5 Things Colorado: Rep. Mary Young, Public option, A fourth wave
Thanks very much for reading our stuff, and for supporting our work at State of Reform. This newsletter is free because of the engagement of sponsors and attendees at our annual policy conference. I’m keeping my fingers crossed that this year we can convene in person. But, if we can’t, our virtual conference platform has really been refined over this last year.
So, save the date for October 28th for this year’s event! That feels like three lifetimes from now. But, we’ll be getting our Convening Panel back together after the session to kick off our planning.
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With help from Emily Boerger
1. Public option has first committee hearings
After delaying its first committee hearing several times, Colorado legislators kicked off the discussion on this year’s revised Colorado public option bill on Friday. The lengthy hearing, which State of Reform Reporter Eli Kirshbaum covered in detail here, took place after the Colorado Hospital Association, the Colorado Medial Society, and the Colorado Association of Health Plans released a joint statement in opposition to the bill.
During the meeting, bill sponsor Rep. Dylan Roberts highlighted some of the “concessions” made to the revamped public option bill including its new phased-in approach. Despite these concessions, the committee heard plenty of testimony in opposition to the bill with some referring to the bill as “backwards,” “outdated,” and “draconian.” Lawmakers were scheduled to take up the bill again yesterday for further discussion, but the planned four hour meeting only lasted 25 minutes. The bill didn’t come up.
2. Rep. Young discusses BH legislation
Representative Mary Young is drawing on her experience as a former school psychologist to craft policy aimed at improving Colorado’s mental health support system. She is sponsoring several mental health-related bills this session, including legislation to establish a Colorado Behavioral Health Administration.
In this conversation, Rep. Young dives into the details of the proposed administration, which she describes as “the next step on a path to significantly improving behavioral health care in Colorado by creating a system that has no wrong doors.” Young also touches on other BH-related legislation she is sponsoring this year like HB 1166 related to behavioral health crisis response training.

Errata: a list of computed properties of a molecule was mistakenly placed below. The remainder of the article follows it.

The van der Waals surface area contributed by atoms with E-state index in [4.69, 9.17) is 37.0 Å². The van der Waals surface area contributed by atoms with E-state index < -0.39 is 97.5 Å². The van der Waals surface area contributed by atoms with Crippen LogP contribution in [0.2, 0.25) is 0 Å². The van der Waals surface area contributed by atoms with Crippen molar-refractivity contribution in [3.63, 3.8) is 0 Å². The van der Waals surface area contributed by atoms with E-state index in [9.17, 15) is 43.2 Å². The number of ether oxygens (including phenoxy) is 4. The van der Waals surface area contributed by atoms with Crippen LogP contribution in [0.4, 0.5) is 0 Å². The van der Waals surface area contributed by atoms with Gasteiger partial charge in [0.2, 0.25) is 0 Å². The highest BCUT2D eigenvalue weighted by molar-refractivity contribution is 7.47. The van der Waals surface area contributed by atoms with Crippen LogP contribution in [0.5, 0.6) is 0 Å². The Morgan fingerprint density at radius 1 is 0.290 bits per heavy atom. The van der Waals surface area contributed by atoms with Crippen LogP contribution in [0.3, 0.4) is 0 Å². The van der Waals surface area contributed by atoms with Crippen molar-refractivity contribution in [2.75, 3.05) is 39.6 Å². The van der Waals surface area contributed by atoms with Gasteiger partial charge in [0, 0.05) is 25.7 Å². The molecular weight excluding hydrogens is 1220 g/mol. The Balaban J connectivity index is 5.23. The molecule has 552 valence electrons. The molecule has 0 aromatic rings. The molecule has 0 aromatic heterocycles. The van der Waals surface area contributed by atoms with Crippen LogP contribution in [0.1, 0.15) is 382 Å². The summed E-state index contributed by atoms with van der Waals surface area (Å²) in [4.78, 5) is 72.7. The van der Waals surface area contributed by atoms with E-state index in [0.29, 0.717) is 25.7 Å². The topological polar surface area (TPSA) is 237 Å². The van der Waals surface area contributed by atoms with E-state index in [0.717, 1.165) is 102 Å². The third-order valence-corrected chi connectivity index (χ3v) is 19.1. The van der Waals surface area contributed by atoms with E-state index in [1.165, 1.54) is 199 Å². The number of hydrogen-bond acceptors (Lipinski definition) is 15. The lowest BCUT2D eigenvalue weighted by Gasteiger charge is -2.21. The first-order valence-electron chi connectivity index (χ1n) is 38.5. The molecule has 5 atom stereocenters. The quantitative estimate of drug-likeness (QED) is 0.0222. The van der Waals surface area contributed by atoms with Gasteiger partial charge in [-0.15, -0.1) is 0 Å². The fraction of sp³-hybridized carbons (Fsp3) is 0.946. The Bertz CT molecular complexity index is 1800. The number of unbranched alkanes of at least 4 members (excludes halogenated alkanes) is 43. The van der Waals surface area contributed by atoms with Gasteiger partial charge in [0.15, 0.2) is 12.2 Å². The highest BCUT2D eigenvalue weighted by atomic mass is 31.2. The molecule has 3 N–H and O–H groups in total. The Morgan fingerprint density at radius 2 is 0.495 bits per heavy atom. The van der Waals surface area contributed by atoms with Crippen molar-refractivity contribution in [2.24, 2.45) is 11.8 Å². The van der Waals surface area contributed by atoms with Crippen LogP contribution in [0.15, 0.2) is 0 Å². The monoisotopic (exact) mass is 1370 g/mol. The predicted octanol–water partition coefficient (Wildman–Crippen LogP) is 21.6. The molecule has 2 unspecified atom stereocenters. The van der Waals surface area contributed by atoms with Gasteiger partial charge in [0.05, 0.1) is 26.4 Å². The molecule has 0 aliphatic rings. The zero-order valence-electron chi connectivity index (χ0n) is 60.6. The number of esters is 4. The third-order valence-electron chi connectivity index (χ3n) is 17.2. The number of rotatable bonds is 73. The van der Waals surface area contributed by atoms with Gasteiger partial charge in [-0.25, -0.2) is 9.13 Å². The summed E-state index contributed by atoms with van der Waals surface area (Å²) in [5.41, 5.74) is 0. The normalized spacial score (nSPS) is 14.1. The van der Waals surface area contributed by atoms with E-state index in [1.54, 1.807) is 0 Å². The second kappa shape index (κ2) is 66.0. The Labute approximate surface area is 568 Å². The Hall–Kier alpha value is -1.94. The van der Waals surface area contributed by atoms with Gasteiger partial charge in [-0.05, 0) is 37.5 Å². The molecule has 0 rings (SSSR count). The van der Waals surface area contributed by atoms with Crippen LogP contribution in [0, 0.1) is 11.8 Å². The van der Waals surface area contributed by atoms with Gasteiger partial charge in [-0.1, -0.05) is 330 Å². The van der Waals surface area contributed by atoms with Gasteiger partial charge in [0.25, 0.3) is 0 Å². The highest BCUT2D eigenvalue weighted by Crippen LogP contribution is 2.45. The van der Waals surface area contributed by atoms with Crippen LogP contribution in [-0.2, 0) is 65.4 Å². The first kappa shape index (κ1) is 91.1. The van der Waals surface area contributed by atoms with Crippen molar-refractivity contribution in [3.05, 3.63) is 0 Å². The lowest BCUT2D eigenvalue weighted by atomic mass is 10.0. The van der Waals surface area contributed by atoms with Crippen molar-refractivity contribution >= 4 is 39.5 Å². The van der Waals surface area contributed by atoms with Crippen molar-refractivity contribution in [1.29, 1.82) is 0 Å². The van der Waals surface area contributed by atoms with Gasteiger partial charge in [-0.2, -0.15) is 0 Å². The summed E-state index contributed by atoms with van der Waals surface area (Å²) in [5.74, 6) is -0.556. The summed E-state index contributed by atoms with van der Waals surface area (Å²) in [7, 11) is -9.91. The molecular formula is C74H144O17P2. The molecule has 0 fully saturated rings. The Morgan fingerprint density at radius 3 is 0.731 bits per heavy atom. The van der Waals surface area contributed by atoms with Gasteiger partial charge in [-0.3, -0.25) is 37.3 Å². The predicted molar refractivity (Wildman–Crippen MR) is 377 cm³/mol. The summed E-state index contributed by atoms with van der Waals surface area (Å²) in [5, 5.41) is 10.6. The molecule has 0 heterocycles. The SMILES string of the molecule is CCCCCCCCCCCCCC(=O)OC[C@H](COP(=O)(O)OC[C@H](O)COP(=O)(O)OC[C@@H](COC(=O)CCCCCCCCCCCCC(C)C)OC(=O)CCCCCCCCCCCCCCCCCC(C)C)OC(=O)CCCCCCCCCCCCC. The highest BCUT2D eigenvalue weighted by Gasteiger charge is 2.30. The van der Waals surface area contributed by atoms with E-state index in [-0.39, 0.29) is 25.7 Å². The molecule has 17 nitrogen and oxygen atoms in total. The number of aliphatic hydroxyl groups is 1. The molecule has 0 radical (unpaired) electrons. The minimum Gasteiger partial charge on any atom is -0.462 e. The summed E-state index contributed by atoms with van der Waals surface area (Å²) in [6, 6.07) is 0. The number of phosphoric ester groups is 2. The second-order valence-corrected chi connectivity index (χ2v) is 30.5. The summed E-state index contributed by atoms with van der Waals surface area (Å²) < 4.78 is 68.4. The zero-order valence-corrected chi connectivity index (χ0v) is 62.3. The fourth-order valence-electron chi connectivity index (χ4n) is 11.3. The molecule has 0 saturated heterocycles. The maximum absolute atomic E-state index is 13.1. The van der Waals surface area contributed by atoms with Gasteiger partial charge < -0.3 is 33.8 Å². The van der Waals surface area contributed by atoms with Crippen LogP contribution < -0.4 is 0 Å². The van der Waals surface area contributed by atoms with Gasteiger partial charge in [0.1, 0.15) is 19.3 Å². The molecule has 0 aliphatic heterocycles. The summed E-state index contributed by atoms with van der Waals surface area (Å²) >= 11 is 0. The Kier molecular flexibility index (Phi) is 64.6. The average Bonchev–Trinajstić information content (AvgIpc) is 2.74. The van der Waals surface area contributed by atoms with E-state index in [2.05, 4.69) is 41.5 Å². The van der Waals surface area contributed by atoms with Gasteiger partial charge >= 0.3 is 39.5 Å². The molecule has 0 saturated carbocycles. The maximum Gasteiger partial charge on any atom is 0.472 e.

3. A plan to advance health equity
The Senate Health and Human Services Committee recently voted to advance SB 181, a bill that aims to create a comprehensive approach to advance health equity in Colorado. The bill would build on the state’s current Health Disparities Grant Program and would require the Office of Health Equity to assemble a multi-department workgroup to create a strategic equity plan.
During the committee meeting, bill sponsor Sen. Rhonda Fields stressed the importance of collaboration in advancing equity, stating: “If you just work in a silo, we’re not going to get to the issues that we need to address some of the disparities that we’re seeing across our state.” The Colorado Health Institute has released multiple health equity reports in recent weeks highlighting vaccine access discrepancies and disparities in school-based health care. The institute says the school data underscores “an urgent and profound need to address the systems that produce and perpetuate racial health disparities in Colorado.”
4. Colorado leaders call for federal support
Last week we hosted a session titled “State Case Study: Colorado Case” at the 2021 State of Reform Federal Health Policy Conference. I got positive emails and texts about it from folks ranging from Maryland to California. Insurance Commissioner Michael Conway and HCPF Executive Director Kim Bimestefer called on the federal government to pave the way for some of Colorado’s health policy initiatives. Conway says he hopes the federal government will change its rules related to 1332 waivers to add more flexibility in its deficit neutrality requirements. This, he says, would be beneficial for the state public option.
Bimestefer says she would like to see the Biden Administration take steps related to drug affordability such as allowing biologics to be imported into the US and changing patent protection rules. Conway praised the aid provided through the American Rescue Plan Act, but said he hopes the federal government makes permanent certain portions of the bill like the additional premium assistance.
5. Entering a fourth wave
Colorado saw 2,717 new cases of COVID-19 on Thursday – the highest number of new cases recorded in a single day since January. In a press conference on Friday, Gov. Polis warned of a fourth wave of COVID-19 cases in the state and announced that now more than half of all positive cases in Colorado are from COVID variants.
Despite the increase in cases and hospitalizations, state officials say the new wave will be less severe due to the growing number of Coloradans getting vaccinated. Thirty-eight percent of state residents have received at least one dose of the vaccine with 23% fully vaccinated. A recent survey indicates twice as many Coloradans intend to get a COVID vaccine compared to last year.